By Staff -- Broadcasting & Cable, 4/24/2005 8:00:00 PM
Pax Retreats From Prime Time; NBC Annoyed
Ailing Pax TV will virtually cease entertainment programming and instead load its schedule with infomercials, which is drawing protests from 32%-owner NBC Universal.
Paxson Communications Corp. said in a securities filing that it plans to “substantially reduce or eliminate our sales of spot advertisements that are based on audience ratings.”
The company added, “We are not currently investing substantial additional amounts in new entertainment programming and are evaluating other programming strategies and opportunities that might be available to us that could improve our cash flow.”
The company plans to subsist primarily on infomercials and direct-response and other paid programming.
That annoyed NBC, which is responsible for selling advertising on Pax TV stations in markets where they both have outlets.
“Paxson apparently intends to abandon network programming and rely primarily on infomercials, direct-response advertising and paid programming as revenue sources,” NBC said in a statement.
Paxson cut approximately 50 staffers in February, with the majority of job losses coming in the Pax TV network programming side.—J.M.H.
Fair and Balanced Phone Service
Sprint PCS has signed a deal to provide Fox News live over its cellphone TV service.
Unlike cellphone services that offer snippets of TV programming that can be summoned on demand, Fox News will be available live in real time.
Fox News will be added to Sprint TV's existing package, which costs subscribers $9.99 monthly.
Fox will be paid an undisclosed fee per subscriber, just as the network is paid by cable operators.—J.M.H.
Comcast, Time Warner Snag Adelphia
The months-long auction of Adelphia Communications Corp. has finally concluded, with the bankrupt cable operator agreeing to sell the company to Time Warner Inc. and Comcast Corp. for $17.6 billion.
Adelphia will receive $12.7 billion in cash and 16% of the common stock of Time Warner's cable division, Time Warner Cable.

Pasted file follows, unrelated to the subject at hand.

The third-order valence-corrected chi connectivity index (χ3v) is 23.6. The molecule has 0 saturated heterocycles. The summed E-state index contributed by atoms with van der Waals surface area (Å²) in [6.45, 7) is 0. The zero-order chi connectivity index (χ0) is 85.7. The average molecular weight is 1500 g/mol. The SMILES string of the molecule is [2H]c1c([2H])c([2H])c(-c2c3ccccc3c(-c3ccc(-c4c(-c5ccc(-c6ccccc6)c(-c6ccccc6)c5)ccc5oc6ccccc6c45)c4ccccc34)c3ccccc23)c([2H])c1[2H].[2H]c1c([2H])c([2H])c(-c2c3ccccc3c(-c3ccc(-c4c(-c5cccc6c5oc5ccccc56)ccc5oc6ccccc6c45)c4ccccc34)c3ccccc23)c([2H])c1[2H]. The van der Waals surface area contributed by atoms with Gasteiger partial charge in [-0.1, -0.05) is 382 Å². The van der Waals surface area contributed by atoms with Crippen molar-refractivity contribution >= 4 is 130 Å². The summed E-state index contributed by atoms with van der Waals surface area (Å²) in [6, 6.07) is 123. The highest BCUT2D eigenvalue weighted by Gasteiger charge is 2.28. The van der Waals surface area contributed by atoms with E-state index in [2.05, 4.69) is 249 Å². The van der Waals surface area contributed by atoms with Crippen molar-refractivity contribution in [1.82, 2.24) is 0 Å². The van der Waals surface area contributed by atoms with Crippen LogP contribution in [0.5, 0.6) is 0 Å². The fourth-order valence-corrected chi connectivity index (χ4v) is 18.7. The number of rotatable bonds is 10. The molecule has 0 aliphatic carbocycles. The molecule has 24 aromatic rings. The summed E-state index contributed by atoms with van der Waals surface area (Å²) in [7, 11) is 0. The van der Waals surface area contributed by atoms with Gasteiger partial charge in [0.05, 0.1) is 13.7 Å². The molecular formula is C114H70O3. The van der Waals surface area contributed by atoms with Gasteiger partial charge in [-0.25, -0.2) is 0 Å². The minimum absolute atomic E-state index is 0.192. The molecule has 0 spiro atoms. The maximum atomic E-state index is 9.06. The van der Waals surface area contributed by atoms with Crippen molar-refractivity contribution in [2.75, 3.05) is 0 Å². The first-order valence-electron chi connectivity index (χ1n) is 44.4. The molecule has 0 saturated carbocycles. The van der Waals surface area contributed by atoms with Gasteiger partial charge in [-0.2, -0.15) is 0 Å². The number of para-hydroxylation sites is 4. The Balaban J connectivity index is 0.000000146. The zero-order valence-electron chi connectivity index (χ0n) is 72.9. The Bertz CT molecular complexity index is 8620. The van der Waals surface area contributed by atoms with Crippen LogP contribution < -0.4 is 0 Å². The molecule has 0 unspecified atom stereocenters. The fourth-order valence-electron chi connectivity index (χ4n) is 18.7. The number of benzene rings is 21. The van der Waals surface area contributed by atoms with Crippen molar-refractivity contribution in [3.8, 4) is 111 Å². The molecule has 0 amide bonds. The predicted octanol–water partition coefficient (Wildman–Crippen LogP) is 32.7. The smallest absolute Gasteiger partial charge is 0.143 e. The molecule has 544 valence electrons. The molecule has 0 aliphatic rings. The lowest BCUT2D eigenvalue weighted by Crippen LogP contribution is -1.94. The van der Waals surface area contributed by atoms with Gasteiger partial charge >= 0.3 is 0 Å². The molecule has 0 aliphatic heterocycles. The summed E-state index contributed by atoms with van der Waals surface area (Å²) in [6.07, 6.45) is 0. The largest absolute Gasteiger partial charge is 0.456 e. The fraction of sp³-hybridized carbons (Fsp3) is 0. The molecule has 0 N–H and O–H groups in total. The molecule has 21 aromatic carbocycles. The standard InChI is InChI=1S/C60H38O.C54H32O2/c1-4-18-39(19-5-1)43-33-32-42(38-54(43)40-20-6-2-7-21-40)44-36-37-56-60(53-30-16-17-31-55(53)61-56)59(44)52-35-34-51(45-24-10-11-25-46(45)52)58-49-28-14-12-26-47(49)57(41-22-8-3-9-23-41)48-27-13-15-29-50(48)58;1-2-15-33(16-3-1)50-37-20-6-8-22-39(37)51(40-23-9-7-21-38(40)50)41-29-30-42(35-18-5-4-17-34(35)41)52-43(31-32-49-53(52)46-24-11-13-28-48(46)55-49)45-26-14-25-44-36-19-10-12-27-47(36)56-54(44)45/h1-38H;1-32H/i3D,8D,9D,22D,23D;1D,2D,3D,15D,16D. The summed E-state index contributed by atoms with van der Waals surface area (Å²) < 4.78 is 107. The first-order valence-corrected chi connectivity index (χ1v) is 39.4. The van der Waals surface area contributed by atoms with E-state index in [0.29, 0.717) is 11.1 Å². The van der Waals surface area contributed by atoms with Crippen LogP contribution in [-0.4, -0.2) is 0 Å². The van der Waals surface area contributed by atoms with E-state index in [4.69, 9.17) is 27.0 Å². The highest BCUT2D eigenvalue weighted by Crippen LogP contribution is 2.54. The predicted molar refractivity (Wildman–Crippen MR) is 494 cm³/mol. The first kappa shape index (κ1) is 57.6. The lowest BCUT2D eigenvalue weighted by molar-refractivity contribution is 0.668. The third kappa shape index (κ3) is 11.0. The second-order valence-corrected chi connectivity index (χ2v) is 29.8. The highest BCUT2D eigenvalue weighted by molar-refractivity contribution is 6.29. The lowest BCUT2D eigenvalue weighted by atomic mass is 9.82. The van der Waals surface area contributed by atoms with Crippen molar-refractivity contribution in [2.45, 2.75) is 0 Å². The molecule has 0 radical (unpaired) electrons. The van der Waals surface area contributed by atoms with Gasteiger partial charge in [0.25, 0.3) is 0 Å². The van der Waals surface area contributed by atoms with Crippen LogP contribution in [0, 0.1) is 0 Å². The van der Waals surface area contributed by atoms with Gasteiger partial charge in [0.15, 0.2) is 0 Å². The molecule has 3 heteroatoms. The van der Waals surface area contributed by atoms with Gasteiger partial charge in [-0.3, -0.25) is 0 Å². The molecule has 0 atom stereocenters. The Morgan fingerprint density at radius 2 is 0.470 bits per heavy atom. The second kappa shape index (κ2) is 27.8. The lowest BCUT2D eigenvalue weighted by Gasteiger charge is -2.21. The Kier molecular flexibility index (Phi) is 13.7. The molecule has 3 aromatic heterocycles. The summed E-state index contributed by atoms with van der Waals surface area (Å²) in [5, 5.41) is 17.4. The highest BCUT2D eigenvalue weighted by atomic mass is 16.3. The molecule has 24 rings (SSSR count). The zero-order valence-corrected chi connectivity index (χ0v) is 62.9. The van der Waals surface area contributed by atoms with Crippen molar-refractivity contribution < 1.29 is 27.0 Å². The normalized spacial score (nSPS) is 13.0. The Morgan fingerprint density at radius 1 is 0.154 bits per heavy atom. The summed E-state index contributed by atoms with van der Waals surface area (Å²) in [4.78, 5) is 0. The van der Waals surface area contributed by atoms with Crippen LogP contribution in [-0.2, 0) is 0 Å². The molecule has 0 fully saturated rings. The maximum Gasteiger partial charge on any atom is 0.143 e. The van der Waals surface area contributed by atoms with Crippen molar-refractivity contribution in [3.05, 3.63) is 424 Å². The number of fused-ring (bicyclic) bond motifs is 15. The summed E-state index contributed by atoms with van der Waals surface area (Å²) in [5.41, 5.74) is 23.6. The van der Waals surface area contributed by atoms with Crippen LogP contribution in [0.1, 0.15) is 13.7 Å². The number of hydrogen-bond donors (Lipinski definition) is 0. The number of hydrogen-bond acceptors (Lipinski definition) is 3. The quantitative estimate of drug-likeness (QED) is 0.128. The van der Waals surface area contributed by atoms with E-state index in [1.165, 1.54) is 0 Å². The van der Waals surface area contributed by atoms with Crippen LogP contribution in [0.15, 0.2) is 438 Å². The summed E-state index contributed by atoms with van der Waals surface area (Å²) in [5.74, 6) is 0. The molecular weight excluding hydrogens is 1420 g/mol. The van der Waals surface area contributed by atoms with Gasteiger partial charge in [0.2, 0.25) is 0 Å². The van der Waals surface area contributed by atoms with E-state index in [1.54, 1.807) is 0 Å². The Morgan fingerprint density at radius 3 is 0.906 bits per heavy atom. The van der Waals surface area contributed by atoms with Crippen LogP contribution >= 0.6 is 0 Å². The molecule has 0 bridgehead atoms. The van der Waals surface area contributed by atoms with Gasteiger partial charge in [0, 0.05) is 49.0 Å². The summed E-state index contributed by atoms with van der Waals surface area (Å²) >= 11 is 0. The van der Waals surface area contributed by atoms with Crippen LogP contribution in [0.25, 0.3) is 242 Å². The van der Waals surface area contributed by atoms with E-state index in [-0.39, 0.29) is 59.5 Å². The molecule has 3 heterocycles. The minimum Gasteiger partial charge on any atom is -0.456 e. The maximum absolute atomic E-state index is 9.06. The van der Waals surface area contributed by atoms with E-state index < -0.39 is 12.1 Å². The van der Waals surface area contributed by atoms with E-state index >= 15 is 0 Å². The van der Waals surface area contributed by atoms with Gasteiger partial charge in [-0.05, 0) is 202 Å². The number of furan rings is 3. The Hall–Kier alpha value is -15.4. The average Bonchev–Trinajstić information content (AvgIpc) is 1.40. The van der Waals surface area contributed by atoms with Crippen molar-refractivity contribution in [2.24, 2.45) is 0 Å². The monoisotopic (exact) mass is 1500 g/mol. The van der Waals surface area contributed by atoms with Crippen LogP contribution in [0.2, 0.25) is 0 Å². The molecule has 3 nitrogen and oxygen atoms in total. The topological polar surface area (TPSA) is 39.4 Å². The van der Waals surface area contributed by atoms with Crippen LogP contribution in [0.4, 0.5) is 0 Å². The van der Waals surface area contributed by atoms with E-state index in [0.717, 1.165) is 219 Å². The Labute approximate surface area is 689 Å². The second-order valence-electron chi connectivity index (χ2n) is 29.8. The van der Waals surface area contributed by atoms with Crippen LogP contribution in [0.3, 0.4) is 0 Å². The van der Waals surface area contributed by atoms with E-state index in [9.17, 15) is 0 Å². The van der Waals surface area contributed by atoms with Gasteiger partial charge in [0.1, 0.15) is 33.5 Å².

The deal calls for the two buyers to divvy up Adelphia systems serving 5.2 million subscribers scattered across 31 states. Further, Time Warner and Comcast will swap systems from their existing portfolios to create stronger geographic clusters.
Time Warner will be the largest cable operator in the Los Angeles market, in which it has been a relatively small player. Comcast will substantially strengthen its position in South Florida, with nearly every cable system from the Florida Keys north to West Palm Beach.
But unloading existing systems means that Comcast will exit Dallas, Los Angeles and suburban Cleveland. Time Warner Cable will leave Minneapolis, Memphis, Tenn., and Jackson, Miss.
From the Adelphia portfolio, Time Warner will get systems in upstate New York, most notably Buffalo; California; Cleveland; North and South Carolina; and Maine. Comcast will get Adelphia systems in South Florida, suburban Washington; Vermont; suburban Boston and Hartford, Conn.; Pennsylvania; and Colorado Springs, Colo.—J.M.H.
No CBS for Stewart
If there were ever serious consideration of giving the CBS Evening News anchor chair, or one of the chairs, to comic Jon Stewart, the host of Comedy Central's Daily Show, Stewart put the kibosh on it on Access Hollywood last week.
“That is not happening,” Stewart says. “The news can use a lot of things, but I don't think I'm one of them, so I'll stick with what I'm doing. So that is a definite no.” CBS Chairman Les Moonves kept the Stewart rumor mill turning during the January press tour when he twice declined to rule out a role for Stewart on the Evening News, which CBS is looking to reformat to attract a younger audience, including perhaps a multi-anchor format.—J.E.
No Stewart for CBS
CBS has pulled the Martha Stewart biopic from its May sweeps lineup.
The network had recently decided to slate the show opposite the finales of American Idol and Lost, though that would seem to have been a guarantee for less audience than almost any other time period. Perhaps it was planning to counterprogram to its older demo.
Martha Behind Bars (starring Cybill Shepherd) was originally scheduled to air on May 25, the last night of the sweeps. Instead, the network will run Amber Frey: Witness for the Prosecution, starring West Wing's Janel Moloney.
CBS said it would announce a new Martha air date “at a later time.”—J.E.
Susquehanna Dishes Off Media Properties
The owner of Susquehanna Media Co., which operates cable TV systems in six states, as well as 33 radio stations, is putting the company up for sale.
Susquehanna Pfaltzgraff Co., a private family-owned company also known for its dishware, said Wednesday it plans to sell most of its businesses because no one in the family was willing to step up to the plate and take over.
Company chairman Louis J. Appell Jr. said the decision to sell was “difficult and carefully considered.” UBS Investment Bank is managing the hunt for Susquehanna Media's buyer.
A third division, Susquehanna Real Estate, won't be part of any sale. The Pfaltzgraff Co. subsidiary is the oldest continuously operating pottery manufacturer in the U.S. Its china and flatware are wedding registry favorites.
Susquehanna Media's cable operations serve 230,000 subscribers, most of them in York, Pa., and Williamsport, Pa. Its radio stations operate primarily in San Francisco, Dallas, Houston, Atlanta, Cincinnati, Kansas City, Mo., and Indianapolis.—B.M.